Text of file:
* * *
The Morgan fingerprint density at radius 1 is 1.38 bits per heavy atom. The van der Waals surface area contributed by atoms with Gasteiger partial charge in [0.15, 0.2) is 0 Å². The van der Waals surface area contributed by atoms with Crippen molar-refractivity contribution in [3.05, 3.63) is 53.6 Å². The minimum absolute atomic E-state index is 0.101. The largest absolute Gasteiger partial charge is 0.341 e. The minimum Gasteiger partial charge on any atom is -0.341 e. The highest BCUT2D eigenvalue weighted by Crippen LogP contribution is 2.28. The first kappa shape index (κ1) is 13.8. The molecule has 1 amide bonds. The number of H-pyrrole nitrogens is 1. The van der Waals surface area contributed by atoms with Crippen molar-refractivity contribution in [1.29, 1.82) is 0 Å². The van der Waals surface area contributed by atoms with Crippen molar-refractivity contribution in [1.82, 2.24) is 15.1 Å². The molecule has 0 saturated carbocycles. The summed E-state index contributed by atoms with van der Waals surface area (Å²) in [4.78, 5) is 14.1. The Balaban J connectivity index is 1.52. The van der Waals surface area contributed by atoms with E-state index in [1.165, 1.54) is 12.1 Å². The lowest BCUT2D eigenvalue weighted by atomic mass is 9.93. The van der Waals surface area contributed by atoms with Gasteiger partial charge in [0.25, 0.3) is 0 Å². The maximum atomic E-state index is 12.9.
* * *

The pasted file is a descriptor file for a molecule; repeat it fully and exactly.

The Morgan fingerprint density at radius 1 is 1.38 bits per heavy atom. The van der Waals surface area contributed by atoms with Gasteiger partial charge in [0.15, 0.2) is 0 Å². The van der Waals surface area contributed by atoms with Crippen molar-refractivity contribution in [3.05, 3.63) is 53.6 Å². The minimum absolute atomic E-state index is 0.101. The largest absolute Gasteiger partial charge is 0.341 e. The minimum Gasteiger partial charge on any atom is -0.341 e. The highest BCUT2D eigenvalue weighted by Crippen LogP contribution is 2.28. The first kappa shape index (κ1) is 13.8. The molecule has 1 amide bonds. The number of H-pyrrole nitrogens is 1. The van der Waals surface area contributed by atoms with Crippen molar-refractivity contribution in [1.29, 1.82) is 0 Å². The van der Waals surface area contributed by atoms with Crippen molar-refractivity contribution in [1.82, 2.24) is 15.1 Å². The molecule has 0 saturated carbocycles. The summed E-state index contributed by atoms with van der Waals surface area (Å²) in [4.78, 5) is 14.1. The Balaban J connectivity index is 1.52. The van der Waals surface area contributed by atoms with E-state index in [1.165, 1.54) is 12.1 Å². The lowest BCUT2D eigenvalue weighted by atomic mass is 9.93. The van der Waals surface area contributed by atoms with Gasteiger partial charge in [0.25, 0.3) is 0 Å². The maximum atomic E-state index is 12.9.